[“The Company of Merchants of the Staple is one of the oldest mercantile corporations in England. It is rare, possibly unique, in being ‘of England‘ and not bounded by any city or municipality. It may trace its ancestry back as far as 1282 or even further. A group of 26 wool merchants apparently first started the Company. The Dukes of Burgundy and Counts of Flanders granted it charters. The Merchants were in Bruges in 1282, Dordrecht in 1285, Antwerp in 1296 and St Omer in 1313. The Company controlled the export of wool to the continent from 1314.  The Duke of Flanders awarded a grant to the English Merchants in 1341. Its first charter from an English monarch was in 1347 giving it control of the export trade in staple commodities. Commercial significance was in Calais – under English rule from 1347 and the main port for wool.    Exports were restricted to the Freemen of the Company who, in return for their monopoly, paid a levy back to the Crown.  With some two hundred merchants, in 1363 it was known as the “New Company of English Merchants dwelling nowe at Calais” and in 1369 as “The Mayor and Company of the Staple at Calais“. The Company later paid for and eventually managed the garrison in the city” –information from the website of The Company of the Staple of England].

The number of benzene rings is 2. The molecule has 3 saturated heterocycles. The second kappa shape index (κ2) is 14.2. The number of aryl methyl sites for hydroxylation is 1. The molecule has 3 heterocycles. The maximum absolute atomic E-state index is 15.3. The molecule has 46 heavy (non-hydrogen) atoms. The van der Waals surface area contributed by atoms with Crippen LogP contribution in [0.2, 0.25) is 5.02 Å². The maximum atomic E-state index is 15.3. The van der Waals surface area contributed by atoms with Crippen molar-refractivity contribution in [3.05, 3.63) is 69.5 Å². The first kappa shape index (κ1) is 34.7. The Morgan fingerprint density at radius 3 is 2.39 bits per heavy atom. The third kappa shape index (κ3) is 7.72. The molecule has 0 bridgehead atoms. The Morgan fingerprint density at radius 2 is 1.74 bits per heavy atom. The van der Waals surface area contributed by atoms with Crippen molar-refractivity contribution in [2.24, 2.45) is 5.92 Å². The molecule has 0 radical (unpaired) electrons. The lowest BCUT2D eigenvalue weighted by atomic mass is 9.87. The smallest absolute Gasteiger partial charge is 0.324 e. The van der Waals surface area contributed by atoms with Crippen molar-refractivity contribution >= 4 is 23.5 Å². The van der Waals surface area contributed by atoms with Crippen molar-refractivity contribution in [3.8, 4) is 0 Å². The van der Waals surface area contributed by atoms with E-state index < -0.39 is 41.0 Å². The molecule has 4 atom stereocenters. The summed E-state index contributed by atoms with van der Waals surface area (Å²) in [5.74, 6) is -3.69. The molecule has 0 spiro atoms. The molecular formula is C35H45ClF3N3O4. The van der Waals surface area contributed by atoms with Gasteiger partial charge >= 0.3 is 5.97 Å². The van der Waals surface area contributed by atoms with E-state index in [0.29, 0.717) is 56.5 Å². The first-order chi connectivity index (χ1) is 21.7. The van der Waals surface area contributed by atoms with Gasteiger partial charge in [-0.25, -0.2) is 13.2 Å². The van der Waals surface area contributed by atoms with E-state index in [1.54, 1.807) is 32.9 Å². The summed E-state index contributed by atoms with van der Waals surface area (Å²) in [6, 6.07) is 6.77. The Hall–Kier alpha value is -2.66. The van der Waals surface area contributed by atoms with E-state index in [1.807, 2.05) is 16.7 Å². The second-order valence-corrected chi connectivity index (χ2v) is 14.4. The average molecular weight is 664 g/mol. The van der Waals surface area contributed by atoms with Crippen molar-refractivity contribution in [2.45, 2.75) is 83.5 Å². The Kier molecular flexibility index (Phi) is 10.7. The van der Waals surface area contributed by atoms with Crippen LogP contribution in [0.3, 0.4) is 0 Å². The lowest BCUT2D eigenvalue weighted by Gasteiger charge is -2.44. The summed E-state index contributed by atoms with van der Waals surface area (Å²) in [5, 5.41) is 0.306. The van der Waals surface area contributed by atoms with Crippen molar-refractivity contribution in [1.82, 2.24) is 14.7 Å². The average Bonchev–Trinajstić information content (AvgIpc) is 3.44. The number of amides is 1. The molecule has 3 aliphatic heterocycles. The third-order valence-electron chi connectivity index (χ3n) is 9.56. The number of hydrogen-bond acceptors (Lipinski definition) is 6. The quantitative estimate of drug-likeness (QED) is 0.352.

Medieval merchants trading cloth and other goods.

In the mid-1440′s Richard Quadryng raised a mortgage of £200 against land and property held in Nonyngton which was the subject of various legal proceedings and transfers in 1447. A few years later in 1456 Richard Quadrynge, Robert Euyngham and Robert Sandeforde demised land & tenements in Chislet and Lympe to John de St. Nicholas of Ash, possibly to ease persisting financial problems.

The Mercers Company register for 1476 records that Thomas Quadryng, presumably the son of Richard Quadryng, was made a Freeman [member] of the Mercers Company of London and  the same year another Thomas Quadryng , the son of the new Freeman, was apprenticed to John Godyng, a Master Mercer of London.

In 1476 Thomas Quadryng the Elder became a Freeman [member] of the Mercers Company of London Freeman by patrimony, meaning his father or a close relative was also a Freeman of the Mercers Company.  In that same year Thomas Quadryng  the Elder’s son, Thomas the Younger, was apprenticed to John Godyng, a Master Mercer of London, and the Mercers Company record that Thomas the Younger was in his turn made a Freeman of the Company in 1490.

The coat of arms of the Worshipful Company of Mercers.

After the death of King Edward IV in April of 1483, the heir to the throne was the late king’s twelve year old eldest son, Prince  Edward, who was set to become King Edward V. The deceased king’s younger brother, Richard, Duke of Gloucester, was made Lord Protector of the presumed successor to the throne.

In May, 1483, Thomas Quadryng the Elder was one of the representatives of the City of London who greeted Edward V at Harnsey Park, now Hornsey Park in present Harringay.